The Consumer Price Index (CPI)

General Definition

The Consumer Price Index or CPI is a measure that estimates the average price of consumer goods and services. The CPI measures the price change for a set of market goods and services from a fixed term until the next within the same area, be it a city, region or country. This is a monthly figure, which always refers to the previous month in which the Bureau of Labor Statistics issued the report.

The Bureau of Labor Statistics of the U.S. measures two kinds of CPI statistics:

  • CPI for urban wage earners and administrative staff (CPI-W).
  • CPI for All Urban Consumers (C-CPI-U).

Of the two types of CPI, it is considered that the latter is the most representative of the general population, accounting for 87% of the population of the country.

Composition of the CPI indicator

Relevance of the index

The percentage change in the CPI price is used as a measure of inflation. The CPI can be used for indexing (effect of adjusting for inflation) the real value of wages and pensions, in such way that they meet the cost of living. In most countries, the CPI is, along with the Census of Population and Gross Domestic Product figure, one of the national economic data in United States more closely watched by markets and businesses.

Effects of the indicator in the market

The Consumer Price Index is one of the statistical data taken into account to identify periods of inflation or deflation. This is because large increases in the index for a short period of time usually indicate a stage of inflation, and large falls in the index for a short period of time usually indicates a period of deflation.

When the index is rising, the investors may fear that the inflation will rise significantly which may lead to an increase in the interest rates in the country, so the stock markets could account for this possible unfavorable scenario with declines in share prices on stock markets. This is because increases in interest rates ends up affecting the consumer demand by reducing consumption as the price of consumer finance begins to rise. Also, increased interest rates affects the cost of corporate financing, thereby reducing their profits.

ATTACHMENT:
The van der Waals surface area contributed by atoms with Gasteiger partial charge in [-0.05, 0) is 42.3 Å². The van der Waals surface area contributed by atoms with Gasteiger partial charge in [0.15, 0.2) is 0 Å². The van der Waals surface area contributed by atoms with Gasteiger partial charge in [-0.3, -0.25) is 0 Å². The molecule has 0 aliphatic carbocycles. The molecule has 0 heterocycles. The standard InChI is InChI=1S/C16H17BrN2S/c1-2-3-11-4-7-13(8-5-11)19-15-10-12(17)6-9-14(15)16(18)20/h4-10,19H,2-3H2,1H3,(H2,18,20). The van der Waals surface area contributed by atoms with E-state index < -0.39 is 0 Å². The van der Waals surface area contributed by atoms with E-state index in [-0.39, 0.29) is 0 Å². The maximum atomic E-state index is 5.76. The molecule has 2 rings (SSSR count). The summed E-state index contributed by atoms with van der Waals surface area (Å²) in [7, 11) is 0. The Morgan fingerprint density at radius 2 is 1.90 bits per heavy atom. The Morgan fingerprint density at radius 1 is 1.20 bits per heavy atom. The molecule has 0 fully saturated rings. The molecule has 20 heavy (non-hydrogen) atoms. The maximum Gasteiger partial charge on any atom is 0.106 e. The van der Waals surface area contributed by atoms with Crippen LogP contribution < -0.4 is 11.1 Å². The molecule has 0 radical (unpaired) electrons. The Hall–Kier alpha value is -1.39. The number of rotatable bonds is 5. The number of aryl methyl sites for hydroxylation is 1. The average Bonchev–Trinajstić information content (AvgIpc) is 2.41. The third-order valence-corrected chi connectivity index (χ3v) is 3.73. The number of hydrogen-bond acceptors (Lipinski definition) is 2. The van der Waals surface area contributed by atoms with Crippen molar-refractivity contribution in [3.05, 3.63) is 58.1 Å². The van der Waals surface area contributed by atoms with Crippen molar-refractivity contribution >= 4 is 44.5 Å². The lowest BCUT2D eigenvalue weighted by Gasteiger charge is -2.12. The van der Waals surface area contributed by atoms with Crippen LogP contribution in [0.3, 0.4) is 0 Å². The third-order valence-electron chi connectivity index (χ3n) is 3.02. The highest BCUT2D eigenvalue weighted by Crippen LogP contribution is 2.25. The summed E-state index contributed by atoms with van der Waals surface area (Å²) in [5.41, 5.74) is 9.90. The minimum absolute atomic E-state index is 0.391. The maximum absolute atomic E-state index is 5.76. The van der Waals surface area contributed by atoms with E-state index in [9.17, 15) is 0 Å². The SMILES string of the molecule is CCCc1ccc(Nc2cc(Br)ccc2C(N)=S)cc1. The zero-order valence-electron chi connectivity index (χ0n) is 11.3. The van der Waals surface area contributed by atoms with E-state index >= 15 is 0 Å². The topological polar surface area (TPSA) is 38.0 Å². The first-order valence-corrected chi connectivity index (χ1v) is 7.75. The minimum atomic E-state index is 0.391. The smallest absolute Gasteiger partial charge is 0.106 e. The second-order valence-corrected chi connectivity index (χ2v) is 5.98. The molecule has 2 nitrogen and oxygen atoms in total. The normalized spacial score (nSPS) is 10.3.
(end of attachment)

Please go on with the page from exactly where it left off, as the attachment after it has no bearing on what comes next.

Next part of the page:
When the CPI is growing and there is an inflation scenario, the predictable result is a depreciation of bond prices in the market and increased profitability of the new bonds issued, and that interest rates will increase as inflation is manifested more strongly. Therefore, it is a logical conclusion that and increase in the CPI can cause both a fall in equity markets and as bond markets, as investors trading in both markets fear the likely consequences of the increase in the CPI through the rising in the interest rates .

Due to the impact of inflation on interest rates, which affects the rates of return on domestic public and private debt, the price evolution of the country’s currency moves largely by CPI data. Presumably, an expected increase in interest rates, tends to cause a strengthening of the national currency as there will be more investors attracted by high interest rates of the country’s debt. However, the price of the currency also takes into account the strength and solvency of the national economy. Therefore, take only the CPI data to predict the evolution of a national currency can be clearly a mistake.



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